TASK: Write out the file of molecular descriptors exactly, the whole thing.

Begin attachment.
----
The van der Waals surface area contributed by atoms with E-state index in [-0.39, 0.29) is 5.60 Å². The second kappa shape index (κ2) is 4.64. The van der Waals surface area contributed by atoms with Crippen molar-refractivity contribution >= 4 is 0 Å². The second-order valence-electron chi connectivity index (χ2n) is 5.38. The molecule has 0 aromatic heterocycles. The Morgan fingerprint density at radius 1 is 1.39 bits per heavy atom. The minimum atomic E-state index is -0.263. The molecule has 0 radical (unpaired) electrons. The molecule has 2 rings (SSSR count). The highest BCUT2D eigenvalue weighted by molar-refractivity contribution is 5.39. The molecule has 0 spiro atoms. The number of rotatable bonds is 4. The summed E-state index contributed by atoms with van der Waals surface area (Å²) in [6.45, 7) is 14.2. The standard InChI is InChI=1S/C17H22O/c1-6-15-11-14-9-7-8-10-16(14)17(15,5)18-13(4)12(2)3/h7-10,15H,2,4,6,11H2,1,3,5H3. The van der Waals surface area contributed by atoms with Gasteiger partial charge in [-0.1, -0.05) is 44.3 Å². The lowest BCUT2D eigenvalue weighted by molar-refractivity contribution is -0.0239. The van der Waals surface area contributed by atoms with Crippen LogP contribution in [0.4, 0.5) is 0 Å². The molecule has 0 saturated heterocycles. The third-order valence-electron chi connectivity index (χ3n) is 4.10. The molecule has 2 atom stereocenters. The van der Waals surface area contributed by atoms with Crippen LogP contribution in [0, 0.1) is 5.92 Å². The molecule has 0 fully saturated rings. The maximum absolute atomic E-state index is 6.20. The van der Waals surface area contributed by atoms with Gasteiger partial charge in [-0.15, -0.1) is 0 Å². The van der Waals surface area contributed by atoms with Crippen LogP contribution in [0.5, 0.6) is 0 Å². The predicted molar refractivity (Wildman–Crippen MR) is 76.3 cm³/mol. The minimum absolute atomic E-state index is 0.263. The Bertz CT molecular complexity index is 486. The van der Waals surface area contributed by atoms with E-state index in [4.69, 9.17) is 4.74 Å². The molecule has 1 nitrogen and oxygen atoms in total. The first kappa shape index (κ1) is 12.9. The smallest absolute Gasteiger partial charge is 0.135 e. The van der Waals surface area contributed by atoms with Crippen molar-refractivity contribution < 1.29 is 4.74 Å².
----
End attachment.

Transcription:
The van der Waals surface area contributed by atoms with E-state index in [-0.39, 0.29) is 5.60 Å². The second kappa shape index (κ2) is 4.64. The van der Waals surface area contributed by atoms with Crippen molar-refractivity contribution >= 4 is 0 Å². The second-order valence-electron chi connectivity index (χ2n) is 5.38. The molecule has 0 aromatic heterocycles. The Morgan fingerprint density at radius 1 is 1.39 bits per heavy atom. The minimum atomic E-state index is -0.263. The molecule has 0 radical (unpaired) electrons. The molecule has 2 rings (SSSR count). The highest BCUT2D eigenvalue weighted by molar-refractivity contribution is 5.39. The molecule has 0 spiro atoms. The number of rotatable bonds is 4. The summed E-state index contributed by atoms with van der Waals surface area (Å²) in [6.45, 7) is 14.2. The standard InChI is InChI=1S/C17H22O/c1-6-15-11-14-9-7-8-10-16(14)17(15,5)18-13(4)12(2)3/h7-10,15H,2,4,6,11H2,1,3,5H3. The van der Waals surface area contributed by atoms with Gasteiger partial charge in [-0.1, -0.05) is 44.3 Å². The lowest BCUT2D eigenvalue weighted by molar-refractivity contribution is -0.0239. The van der Waals surface area contributed by atoms with Crippen LogP contribution in [0.4, 0.5) is 0 Å². The molecule has 0 saturated heterocycles. The third-order valence-electron chi connectivity index (χ3n) is 4.10. The molecule has 2 atom stereocenters. The van der Waals surface area contributed by atoms with Crippen LogP contribution in [0, 0.1) is 5.92 Å². The molecule has 0 fully saturated rings. The maximum absolute atomic E-state index is 6.20. The van der Waals surface area contributed by atoms with Gasteiger partial charge in [-0.15, -0.1) is 0 Å². The van der Waals surface area contributed by atoms with Crippen LogP contribution in [0.5, 0.6) is 0 Å². The predicted molar refractivity (Wildman–Crippen MR) is 76.3 cm³/mol. The minimum absolute atomic E-state index is 0.263. The Bertz CT molecular complexity index is 486. The van der Waals surface area contributed by atoms with E-state index in [4.69, 9.17) is 4.74 Å². The molecule has 1 nitrogen and oxygen atoms in total. The first kappa shape index (κ1) is 12.9. The smallest absolute Gasteiger partial charge is 0.135 e. The van der Waals surface area contributed by atoms with Crippen molar-refractivity contribution < 1.29 is 4.74 Å².